Palestinian Authority president Mahmoud Abbas holds up a letter to United Nations Secretary General Ban Ki-Moon requesting Palestinian statehood at the 66th United Nations General Assembly at U.N. headquarters in New York
Palestinian Authority president Mahmoud Abbas holds up a letter to United Nations Secretary General Ban Ki-Moon requesting Palestinian statehood at the 66th United Nations General Assembly at U.N. headquarters in New York Reuters

Saudi Arabia has called for the inclusion of Palestine in the United Nations, signaling that the United States is losing key support of many traditional allies in the Middle East.

Days after the U.S. unequivocally said Palestine's bid for full membership in the world body was not ripe and that it would veto such a move, Saudi Arabia, a staunch supporter and perceived errand boy in the Middle East, toed a vastly different line.

As a result of the continued Israeli intransigence and disruption of the peace process, the Kingdom of Saudi Arabia calls upon all member states of the United Nations to state of Palestine on the border of June 4, 1967 with East Jerusalem as its capital, and to grant it full membership of the United Nations, Saudi Arabian foreign Prince Saud al-Faisal said in a statement.

Saudi Arabia added salt to the U.S. wound by calling for key reforms in the U.N. system and questioning the veto option used by the super powers.

One of the important reforms should be restricting the use of the veto power through a commitment from permanent members not to use it toward actions that are intended for the implementation of already adopted resolutions of the Security Council, the Kingdom said.

Last week, the efforts of Palestinian President Mahmoud Abbas to push for United Nations membership met with the stiffest resistance when U.S. President Barack Obama made it clear he would veto any resolution recommending U.N. membership to Palestine.

Reiterating the unflinching support for Israel, Obama had told the U.N. General Assembly that the formation of a Palestinian state could be possible only through talks with Israel.

However, the bold stand adopted by Saudi Arabia will put pressure on the U.S. as the U.N. Security Council is taking up the Palestinian move on Wednesday.

Riyadh has piled pressure on Washington by turning the world body's attention to the issue of U.N. reform and the demand to cede more powers to the general assembly.

The biggest hurdle in Palestine's quest for U.N. membership is the stiff opposition of the United States. Even if two thirds of the U.N. members voted in favor of Palestine's bid, it would still require the approval of the 15-member Security Council. However, if the U.S. uses the veto power, this would never be possible.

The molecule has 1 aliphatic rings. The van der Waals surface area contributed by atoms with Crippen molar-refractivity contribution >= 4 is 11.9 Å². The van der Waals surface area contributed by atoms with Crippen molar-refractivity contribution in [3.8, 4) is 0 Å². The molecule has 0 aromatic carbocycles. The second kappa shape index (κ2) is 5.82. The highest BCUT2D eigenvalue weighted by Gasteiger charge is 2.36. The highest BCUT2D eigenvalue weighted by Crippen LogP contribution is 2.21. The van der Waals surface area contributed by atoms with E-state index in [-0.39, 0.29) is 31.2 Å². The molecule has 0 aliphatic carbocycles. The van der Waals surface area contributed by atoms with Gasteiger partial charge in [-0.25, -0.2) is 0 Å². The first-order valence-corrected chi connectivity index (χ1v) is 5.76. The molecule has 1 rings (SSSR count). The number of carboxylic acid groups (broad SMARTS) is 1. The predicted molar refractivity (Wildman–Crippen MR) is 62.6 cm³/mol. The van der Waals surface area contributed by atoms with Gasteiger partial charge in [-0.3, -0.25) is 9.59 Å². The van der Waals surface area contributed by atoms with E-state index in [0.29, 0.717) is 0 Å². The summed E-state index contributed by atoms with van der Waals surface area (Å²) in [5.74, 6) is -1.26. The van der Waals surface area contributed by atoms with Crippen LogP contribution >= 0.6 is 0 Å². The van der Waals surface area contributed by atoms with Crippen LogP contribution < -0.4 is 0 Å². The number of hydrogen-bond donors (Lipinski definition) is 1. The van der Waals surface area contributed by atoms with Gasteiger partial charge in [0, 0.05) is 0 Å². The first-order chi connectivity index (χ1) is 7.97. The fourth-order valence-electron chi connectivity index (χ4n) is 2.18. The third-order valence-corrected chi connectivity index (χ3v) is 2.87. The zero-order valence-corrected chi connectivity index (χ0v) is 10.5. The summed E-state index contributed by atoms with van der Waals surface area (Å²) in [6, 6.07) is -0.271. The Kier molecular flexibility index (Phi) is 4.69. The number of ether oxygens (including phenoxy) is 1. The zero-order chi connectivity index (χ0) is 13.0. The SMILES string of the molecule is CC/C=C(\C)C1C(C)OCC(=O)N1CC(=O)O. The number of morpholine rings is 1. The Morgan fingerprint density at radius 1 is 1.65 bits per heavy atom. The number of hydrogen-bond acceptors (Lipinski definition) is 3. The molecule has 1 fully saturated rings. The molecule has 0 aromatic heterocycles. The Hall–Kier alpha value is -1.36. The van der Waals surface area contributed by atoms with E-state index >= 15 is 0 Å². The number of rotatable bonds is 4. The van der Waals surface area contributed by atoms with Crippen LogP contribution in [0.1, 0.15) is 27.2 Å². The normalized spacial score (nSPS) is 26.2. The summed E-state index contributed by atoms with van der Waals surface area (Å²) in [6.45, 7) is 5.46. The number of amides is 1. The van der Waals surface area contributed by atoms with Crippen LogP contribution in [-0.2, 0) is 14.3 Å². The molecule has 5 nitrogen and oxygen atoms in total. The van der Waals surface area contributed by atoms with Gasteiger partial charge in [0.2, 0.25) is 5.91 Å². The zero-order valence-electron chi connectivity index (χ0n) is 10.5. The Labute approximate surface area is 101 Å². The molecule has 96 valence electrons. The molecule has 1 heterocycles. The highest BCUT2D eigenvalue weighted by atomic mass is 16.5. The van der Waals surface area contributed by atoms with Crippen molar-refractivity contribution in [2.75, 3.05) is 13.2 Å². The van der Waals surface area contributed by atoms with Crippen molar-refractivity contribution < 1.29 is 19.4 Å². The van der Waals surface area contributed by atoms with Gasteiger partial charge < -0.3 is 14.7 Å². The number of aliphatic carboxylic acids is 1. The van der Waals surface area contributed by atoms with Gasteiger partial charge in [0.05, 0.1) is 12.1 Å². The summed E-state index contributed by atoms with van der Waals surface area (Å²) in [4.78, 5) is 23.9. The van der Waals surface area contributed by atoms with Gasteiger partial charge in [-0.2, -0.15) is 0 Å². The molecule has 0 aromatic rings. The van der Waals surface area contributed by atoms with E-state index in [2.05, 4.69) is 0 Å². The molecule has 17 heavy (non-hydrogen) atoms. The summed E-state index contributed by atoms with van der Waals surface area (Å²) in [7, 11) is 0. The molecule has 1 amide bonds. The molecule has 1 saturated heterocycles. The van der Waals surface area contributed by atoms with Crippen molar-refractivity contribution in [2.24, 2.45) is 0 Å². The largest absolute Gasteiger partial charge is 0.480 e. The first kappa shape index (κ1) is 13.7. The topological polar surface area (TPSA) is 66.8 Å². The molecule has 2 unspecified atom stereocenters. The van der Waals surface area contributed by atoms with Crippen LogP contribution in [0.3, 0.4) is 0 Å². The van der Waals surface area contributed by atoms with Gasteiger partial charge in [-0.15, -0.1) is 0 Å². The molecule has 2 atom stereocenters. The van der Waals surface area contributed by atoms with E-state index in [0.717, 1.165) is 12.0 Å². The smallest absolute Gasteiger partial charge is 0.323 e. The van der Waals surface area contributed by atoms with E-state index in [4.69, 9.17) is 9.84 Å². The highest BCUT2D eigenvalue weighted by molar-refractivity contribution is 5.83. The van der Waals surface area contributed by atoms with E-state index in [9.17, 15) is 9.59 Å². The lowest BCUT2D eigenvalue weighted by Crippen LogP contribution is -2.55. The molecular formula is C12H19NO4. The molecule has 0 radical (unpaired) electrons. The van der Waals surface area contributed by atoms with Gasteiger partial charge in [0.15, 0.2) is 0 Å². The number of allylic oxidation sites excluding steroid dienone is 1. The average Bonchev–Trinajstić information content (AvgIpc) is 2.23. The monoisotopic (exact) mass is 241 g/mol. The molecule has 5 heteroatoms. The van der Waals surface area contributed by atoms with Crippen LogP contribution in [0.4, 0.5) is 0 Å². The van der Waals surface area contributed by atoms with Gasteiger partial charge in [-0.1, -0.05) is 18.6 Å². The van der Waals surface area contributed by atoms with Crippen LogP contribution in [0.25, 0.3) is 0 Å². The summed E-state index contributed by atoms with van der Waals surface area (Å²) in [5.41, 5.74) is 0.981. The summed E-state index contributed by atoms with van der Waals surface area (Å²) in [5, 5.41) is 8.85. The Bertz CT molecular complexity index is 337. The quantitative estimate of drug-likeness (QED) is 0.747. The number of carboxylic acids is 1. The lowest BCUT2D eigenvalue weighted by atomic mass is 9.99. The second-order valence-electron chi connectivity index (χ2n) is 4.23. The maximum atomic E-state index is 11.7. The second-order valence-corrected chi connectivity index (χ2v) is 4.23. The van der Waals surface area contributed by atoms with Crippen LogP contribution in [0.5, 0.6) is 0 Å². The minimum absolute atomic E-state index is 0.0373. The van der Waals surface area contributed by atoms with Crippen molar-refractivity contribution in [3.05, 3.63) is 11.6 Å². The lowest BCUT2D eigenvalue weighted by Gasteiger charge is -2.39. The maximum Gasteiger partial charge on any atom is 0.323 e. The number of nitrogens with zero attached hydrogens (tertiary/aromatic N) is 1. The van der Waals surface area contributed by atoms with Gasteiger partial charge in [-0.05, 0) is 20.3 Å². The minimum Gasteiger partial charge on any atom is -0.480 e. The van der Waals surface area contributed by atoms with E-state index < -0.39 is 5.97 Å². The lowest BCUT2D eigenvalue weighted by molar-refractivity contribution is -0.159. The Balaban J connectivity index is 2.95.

We are of the view that real reform requires giving the General Assembly a key role in maintaining international peace and security. Moreover, my country believed and still believes that the ultimate goal for any restructuring of the Security Council should be strengthening its capabilities in order to effectively play its role in accordance with the U.N. Charter, Saudi Arabia said.

U.N. rules stipulate that a full membership application requires an approval by the Security Council and a two-thirds majority in the 193-member General Assembly. As long as the U.S. is against the membership move, Palestine's hopes will not be fulfilled.

Al-Faisal's statement also said the U.N. should avoid the double standards and emerge more credible in dealing with the Palestinian issue, adding that no other regional conflict was more influential upon world peace.

The strident pro-Palestine stance taken by Saudi Arabia is not surprising, but the brazen resolve to counter the U.S. signals that Washington is fast losing clout in the region.

The Saudi disaffection must worry the U.S. even more at a time when other traditional allies in the Muslim world like Egypt and Turkey have been spinning away from Washington.

The Saudis have been far too happy about the U.S.-backed regime in Iraq, and have had serious differences of opinion with the U.S. over the handling of the Bahrain uprising earlier in the year. The Palestine issue has apparently handed them the right opportunity to snub the U.S.

The Saudi view of the Palestinian crisis and the U.S. role in it were encapsulated in a recent article in the New York Times by influential Saudi royal and former envoy to the U.S, Prince Turki al-Faisal. He said if America did not support Palestine's membership bid, American influence will decline further, Israeli security will be undermined and Iran will be empowered, increasing the chances of another war in the region.

Moreover, Saudi Arabia would no longer be able to cooperate with America in the same way it historically has, he added.